Damage to the nephrons may leave kidneys unable to remove waste. The damage occurs slowly, however, so you don't know it's happening.

  • Kidney disease is treatable. Your doctors can do tests to detect it.
  • People with diabetes or high blood pressure are at the highest risk.
  • Having family history of kidney disease means you should be tested for it occasionally.

    In most cases, kidney disease does not cause pain or discomfort near the kidneys. There are very few nerves that sense pain in the kidney.

    About 10 million Americans have kidney problems ranging from chronic kidney disease to kidney stones, and more serious conditions.

    If you have already had a kidney stone, drinking a daily glass of orange juice can keep another one from developing, according to a study in the Clinical Journal of the American Society of Nephrology.

    It used to be thought that citrus juices such as those found in lemonade would work to prevent further stones. New information shows that orange juice works far better.

    What else you drink could also make a difference in the health of your kidneys, but the jury is out on that. Some experts recommend avoiding beer, wine, and liquor. Some studies show these have little or no effect. Either way, it's a good idea not to overdo.


  • Sleep well, live longer

    Doctors at the Sleep Health Centers in Boston report a study that shows getting less than six hours of sleep a night increases the risk of dying. During the next eight years of the study, dying of heart-related diseases increased by 110 percent. That's more than double.

    It makes sense, they say. When you sleep, your blood pressure drops, your heart rate drops, and the heart doesn't have to work as much.

    The optimum sleep time reported was six to nine hours.

    Sleeping more than nine hours a night was also risky. It increased the risk of death from noncardiovascular causes by the same percentage.


    A drug combo for diabetics

    Diabetes can cause heart attack, stroke, kidney failure and blindness. By giving patients a fixed-dose of the ACE inhibitor perindopril (Aceon) plus indapamide (Lozol), doctors can dramatically reduce the risk of these complications even if the patient doesn't have high blood pressure.

    The multinational study was done for the ADVANCE Collaborative Group and reported in The Lancet.

    It shows that diabetes may be undermedicated. Patients who are not hypertensive are not given blood pressure medication. As a result, patients who might benefit from the drug combo don't receive it.

    Statins may delay Alzheimer's

    A brain tissue study of deceased Alzheimer's patients by the University of Washington showed fewer of the tangles and plaques in the tissue of patients who had taken statins.

    The authors conclude, however, that statins are more likely to help prevent the disease in certain individuals than in others.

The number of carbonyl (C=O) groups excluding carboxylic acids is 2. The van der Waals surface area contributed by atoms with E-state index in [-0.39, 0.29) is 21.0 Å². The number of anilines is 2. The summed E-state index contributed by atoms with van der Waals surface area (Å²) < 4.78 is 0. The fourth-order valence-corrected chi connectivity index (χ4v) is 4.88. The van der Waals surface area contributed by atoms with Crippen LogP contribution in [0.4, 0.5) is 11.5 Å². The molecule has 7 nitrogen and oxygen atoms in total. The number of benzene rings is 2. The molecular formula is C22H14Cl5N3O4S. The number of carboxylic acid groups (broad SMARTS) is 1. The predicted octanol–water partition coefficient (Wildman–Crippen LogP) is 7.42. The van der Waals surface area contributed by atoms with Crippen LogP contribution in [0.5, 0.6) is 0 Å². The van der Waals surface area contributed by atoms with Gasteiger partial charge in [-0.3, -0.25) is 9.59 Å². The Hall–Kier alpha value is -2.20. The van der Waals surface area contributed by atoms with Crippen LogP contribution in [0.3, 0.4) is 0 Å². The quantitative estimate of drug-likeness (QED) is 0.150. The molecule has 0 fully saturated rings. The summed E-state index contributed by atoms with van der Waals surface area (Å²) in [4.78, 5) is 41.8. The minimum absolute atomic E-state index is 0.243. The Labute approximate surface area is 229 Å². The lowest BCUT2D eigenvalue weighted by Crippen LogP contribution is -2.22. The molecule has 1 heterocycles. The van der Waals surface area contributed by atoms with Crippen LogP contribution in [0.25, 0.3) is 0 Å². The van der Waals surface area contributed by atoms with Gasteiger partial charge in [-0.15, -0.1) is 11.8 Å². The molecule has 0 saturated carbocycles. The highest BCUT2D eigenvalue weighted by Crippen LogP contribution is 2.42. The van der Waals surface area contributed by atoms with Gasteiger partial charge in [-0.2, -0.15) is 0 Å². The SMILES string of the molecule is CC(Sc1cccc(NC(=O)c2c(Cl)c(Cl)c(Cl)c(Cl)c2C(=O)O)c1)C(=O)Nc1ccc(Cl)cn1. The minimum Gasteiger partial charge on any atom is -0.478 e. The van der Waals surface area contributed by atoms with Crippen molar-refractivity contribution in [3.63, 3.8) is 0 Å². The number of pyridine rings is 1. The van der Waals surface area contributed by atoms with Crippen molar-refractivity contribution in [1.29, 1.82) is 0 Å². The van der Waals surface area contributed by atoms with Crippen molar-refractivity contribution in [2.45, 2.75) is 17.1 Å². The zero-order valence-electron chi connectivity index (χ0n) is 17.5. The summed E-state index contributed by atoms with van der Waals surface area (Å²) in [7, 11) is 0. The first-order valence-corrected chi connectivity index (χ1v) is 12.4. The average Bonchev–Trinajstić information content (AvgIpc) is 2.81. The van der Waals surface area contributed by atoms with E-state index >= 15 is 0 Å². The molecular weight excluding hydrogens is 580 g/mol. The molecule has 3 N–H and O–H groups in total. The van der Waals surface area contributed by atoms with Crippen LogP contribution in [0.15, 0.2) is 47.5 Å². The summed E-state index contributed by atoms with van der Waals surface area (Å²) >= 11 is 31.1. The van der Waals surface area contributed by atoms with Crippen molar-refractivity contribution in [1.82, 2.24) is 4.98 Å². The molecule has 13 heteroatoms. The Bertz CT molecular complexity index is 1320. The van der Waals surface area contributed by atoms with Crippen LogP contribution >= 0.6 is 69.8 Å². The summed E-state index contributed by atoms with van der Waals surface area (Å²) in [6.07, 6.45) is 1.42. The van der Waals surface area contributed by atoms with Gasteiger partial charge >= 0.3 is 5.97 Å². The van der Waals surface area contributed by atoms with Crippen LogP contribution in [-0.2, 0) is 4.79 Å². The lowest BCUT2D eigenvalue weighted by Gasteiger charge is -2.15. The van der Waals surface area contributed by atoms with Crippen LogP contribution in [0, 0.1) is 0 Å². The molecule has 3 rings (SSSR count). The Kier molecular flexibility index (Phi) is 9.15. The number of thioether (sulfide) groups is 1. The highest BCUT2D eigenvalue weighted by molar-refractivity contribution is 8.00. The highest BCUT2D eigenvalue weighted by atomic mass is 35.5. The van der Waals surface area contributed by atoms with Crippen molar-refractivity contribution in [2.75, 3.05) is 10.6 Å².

Most kids grow out of ADHD

    The cortex, or outer layer of the brain, is responsible for tasks like planning, paying attention, and suppressing inappropriate actions.

    Now, studies reported by the National Institutes of Health show that in children with attention deficit hyperactivity disorder (ADHD), the cortex development can be three years or more behind that of children without ADHD.

    The condition affects 3 percent to 5 percent of all school-age children.
    The good news is that by age 13, the cortex of ADHD children has caught up and is the same as that of other kids.

    During the period when the cortex is catching up, the doctors say it's important for these children to take Ritalin.

    A few key areas of the brain that relate to attention and focus develop more typically with the medication. Without it, development could fall behind.


    Cooking pot pies

    Next time you microwave a pot pie, be sure to check the instructions. ConAgra foods has reported that some sickness has occurred from undercooking its Banquet, Healthy Choice, and Kid Cuisine pot pies.
    Previously, the front of the package said, "Ready in 4 minutes. Microwaveable." On the back in smaller type it specified that four minutes applied to medium or high-wattage microwaves.

    The new package recommends cooking four to six minutes on a microwave with 1,100 watts or more, and not in lower-powered ones.

    FDA to focus on salt

    Most Americans consume three times the recommended amount of salt, most of which comes from processed food. If the kidneys can't eliminate enough salt, it accumulates in the blood. That increases blood volume, makes the heart work harder, and puts more pressure on the arteries.

    The FDA is considering requiring salt warnings on some food products and limiting salt in processed foods to 140 mg preserving They recommend choosing processed foods that say "low sodium content" on the package.

    Be cautious with alcohol

    While there is evidence that moderate drinking may lower the risk of heart disease, there is a reason doctors don't prescribe a drink or two a day.

    Doctors don't prescribe it for a good reason. Alcohol can kill.

    "Excessive drinking" (More than two drinks a day) causes some 75,000 deaths a year, making it the third-leading cause of preventable death. Smoking is first, followed by a combination of poor diet and inactivity, according to the Centers for Disease Control and Prevention.

    About 45 percent of alcohol-related deaths are from chronic conditions, and 54 percent are from acute conditions including car crashes.